Jefferson County has taken a couple of essential steps to reduce the impact of disasters on residents and the communities in which they live.
In a statement, the county announced the completion of its updated five-year Hazard Mitigation Plan as well as the creation of the state’s first all-hazard mitigation advisory committee.
Coming in at close to 300 pages, the plan details the county’s policies and planning processes to reduce community and individual vulnerability to and the economic and emotional costs of hazards before they occur.
The Federal Emergency Management Agency requires hazard mitigation plans to be reviewed and updated every five years for jurisdictions to remain eligible for federal mitigation assistance.
Mitigation plans begin by identifying natural disasters and other vulnerabilities common to the areas. Then, county officials and neighboring jurisdictions work together to develop long-term strategies to protect people and property from similar events.
Plans like this help break the cycle of recurring disaster damage and the cost of reconstruction.
The county, in its statement, estimates that for every $1 spent on mitigation, an average of $6 is saved in the prevention of future loss.
To complement the county’s plan, its newly created hazard mitigation advisory committee will serve as a consulting body to policymakers, judiciary, and stakeholder groups who will implement the hazard mitigation strategies outlined in the plan.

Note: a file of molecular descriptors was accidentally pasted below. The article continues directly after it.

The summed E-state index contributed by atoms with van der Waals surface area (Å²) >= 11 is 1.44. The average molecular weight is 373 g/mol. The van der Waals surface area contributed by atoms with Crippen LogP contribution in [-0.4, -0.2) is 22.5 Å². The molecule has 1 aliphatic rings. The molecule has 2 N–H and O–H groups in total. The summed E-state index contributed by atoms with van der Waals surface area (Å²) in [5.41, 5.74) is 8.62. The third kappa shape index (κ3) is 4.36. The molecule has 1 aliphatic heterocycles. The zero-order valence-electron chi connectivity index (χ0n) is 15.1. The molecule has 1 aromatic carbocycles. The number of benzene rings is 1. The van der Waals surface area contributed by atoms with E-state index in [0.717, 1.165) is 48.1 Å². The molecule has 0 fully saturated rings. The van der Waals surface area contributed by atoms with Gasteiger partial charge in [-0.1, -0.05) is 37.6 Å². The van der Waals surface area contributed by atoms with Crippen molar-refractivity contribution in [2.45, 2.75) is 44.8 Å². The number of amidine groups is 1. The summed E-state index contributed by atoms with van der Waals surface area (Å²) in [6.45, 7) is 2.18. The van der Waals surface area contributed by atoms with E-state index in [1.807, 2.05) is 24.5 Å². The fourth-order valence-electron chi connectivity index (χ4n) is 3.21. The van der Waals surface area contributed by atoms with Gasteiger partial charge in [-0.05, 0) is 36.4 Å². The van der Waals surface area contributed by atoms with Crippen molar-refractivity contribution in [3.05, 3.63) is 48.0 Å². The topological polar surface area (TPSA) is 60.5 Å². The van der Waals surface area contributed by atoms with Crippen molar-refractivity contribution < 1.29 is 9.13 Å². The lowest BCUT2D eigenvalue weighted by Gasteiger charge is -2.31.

“No one agency owns the responsibility of all-hazard mitigation,” said Jefferson County Emergency Management Director Hal Grieb. “This plan update has provided us the springboard to create Colorado’s first All-Hazard Mitigation Advisory Committee to formally showcase and share mitigation efforts happening throughout Jefferson County as well as keep federal grant dollars available for our known vulnerabilities surrounding hazards like wildfire, flooding, severe weather, and cybersecurity.”
Agencies participating in the committee include Jefferson County, City of Arvada, City of Edgewater, City of Golden, City of Lakewood, City of Wheat Ridge, Town of Morrison, Arvada Fire, Elk Creek Fire, Evergreen Fire, Fairmount Fire, Foothills Fire, Genesee Fire, Golden Gate Fire, Indian Hills Fire, InterCanyon Fire, North Fork Fire, West Metro Fire, Lookout Mountain Fire, Denver Water, and Jefferson Conservation District.
The committee held its first meeting virtually on Feb. 17 and will meet, at a minimum, annually to monitor and evaluate the implementation of the plan.